God exists and evil exists. Evil, according to Maimonides, the preeminent mediaeval Spanish rabbi and philosopher, comes in three varieties. Natural evils, evils committed against ourselves, and evils commited against other humans.
Natural evils are what the name implies–evils existing in nature. Natural evils are not intrinsically evil, and affect us only as a result of the fall of humanity. Because of plate tectonics, there are tsunamis and earthquakes. Because of genetic mutations, genetic illnesses sometimes arise, such as sickle cell anaemia, Tay-Sachs disease, or haemophilia.
Planetary scientists argue that the existence of tectonic plates is a necessity. Without them, the quintessential ingredients of life–hydrogen, carbon, and oxygen–would not be replenished. Without the existence of genetic mutations, human life would have never emerged. Human beings exist as a result of mutations in hominids that caused the genus Homo and eventually the species Homo sapiens to arise.
Philosophers often ask hypothetically the question 'What would we expect the world to be like if an omniscient, omnibenevolent God existed?' No child would die. No adult would die. Poverty, hunger, and disease would not exist. There would be no natural disasters. Yet we as modern humans understand how slender the limits within which a universe could emerge, and how much more slender the conditions for the emergence of life are. A world in which there would be no mutation or disaster is a world that exists only in fantasies. We have only the world that is.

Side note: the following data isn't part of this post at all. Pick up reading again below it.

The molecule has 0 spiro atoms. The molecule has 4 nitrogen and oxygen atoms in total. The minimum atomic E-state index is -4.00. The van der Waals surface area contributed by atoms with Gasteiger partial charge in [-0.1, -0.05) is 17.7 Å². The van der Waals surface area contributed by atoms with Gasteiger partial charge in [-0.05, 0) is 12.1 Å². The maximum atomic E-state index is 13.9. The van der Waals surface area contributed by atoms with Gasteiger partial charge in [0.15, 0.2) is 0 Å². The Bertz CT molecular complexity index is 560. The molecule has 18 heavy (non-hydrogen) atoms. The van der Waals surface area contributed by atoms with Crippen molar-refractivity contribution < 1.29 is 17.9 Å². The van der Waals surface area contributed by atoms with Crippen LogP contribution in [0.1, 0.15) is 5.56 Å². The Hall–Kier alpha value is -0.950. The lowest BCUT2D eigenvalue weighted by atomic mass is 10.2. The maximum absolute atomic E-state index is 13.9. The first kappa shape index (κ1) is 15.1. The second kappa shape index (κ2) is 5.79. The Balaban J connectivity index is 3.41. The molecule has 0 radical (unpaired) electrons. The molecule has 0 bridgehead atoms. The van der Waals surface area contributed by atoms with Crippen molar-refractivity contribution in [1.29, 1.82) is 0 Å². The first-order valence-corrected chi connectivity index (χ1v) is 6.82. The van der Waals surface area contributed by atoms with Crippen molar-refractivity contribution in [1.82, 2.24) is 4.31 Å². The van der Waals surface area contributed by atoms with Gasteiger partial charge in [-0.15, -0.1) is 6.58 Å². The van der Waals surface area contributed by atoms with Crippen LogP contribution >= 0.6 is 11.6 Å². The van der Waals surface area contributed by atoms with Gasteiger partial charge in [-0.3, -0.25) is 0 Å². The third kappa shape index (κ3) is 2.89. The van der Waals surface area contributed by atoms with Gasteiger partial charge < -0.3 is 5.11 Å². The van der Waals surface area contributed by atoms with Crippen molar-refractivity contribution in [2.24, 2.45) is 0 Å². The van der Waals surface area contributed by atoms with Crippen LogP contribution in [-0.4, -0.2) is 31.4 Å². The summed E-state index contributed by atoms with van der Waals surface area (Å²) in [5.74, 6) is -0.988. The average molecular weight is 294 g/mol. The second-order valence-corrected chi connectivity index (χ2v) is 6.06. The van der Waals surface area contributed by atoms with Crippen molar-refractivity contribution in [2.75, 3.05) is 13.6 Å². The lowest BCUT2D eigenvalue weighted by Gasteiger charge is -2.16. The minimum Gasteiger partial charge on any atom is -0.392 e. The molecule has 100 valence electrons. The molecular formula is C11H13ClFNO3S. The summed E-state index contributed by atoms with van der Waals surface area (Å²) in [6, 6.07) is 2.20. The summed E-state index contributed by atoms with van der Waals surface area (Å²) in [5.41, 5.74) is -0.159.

These last two evils–evils commited against ourselves and evils commited against other humans–arise as a result of human free will. Human beings murder, rape, steal, and covet. The person who eats a poor diet complains to God about his obesity. The adultress complains about her divorce.
The existence of free will is often criticised. Could God not have created human beings who freely chose good, never evil? The answer is a simple no. Self-control is a virtue to be cultivated. The freedom to choose means the freedom to choose all avaliable options, which is in this case, both good and evil.
The philosopher John Cottingham says something fascinating about religious faith and protest against evil. "The most profoundly spiritual and passionately religious people in the world's history, the people who produced Moses and the propherts and Jesus and Paul, were a people whose history was conspicuous by the most terrible suffering, the cataclysmic tramas of slavery, wandering in the desert, a homeland marked by the ever present treat of war and annihilation, brutual captivity, exile, ruthless suppression and control by a series of imperial subjugators. This is the poeple who reflected endlessely on chesed, the loving kindess of God, who produced the immortal lines, ach tov va'chesed yirdefuni kol yemi chayai–'surely thy goodness and loving kiness shall follow me all the days of my life'."
The existence of evil is not an obsticle in the way of belief in God, but reason all the more. In the words of Jonathan Sacks, former Chief Rabbi of the United Kingdom and the Commonwealth, "It is a refusal to accept evil as inevitable, but at the same time and acknowledgement that we cannot leave redemption entirely to God...God is not the solution of a contradiction, but a call to become his partners in the work of redemption." It is a call to hope in our darkest hour. It is a call to justice in the face of crimes. Christianity is a religion of protest. We are to accept only that which we cannot change.
To quote Sacks once again, the man whose argument is paraphrased in this essay, "Perhaps this is not the world we would have chosen, but it is the only one we have. Either we resign ourselves to the evil it contains, or we resister a protest against it."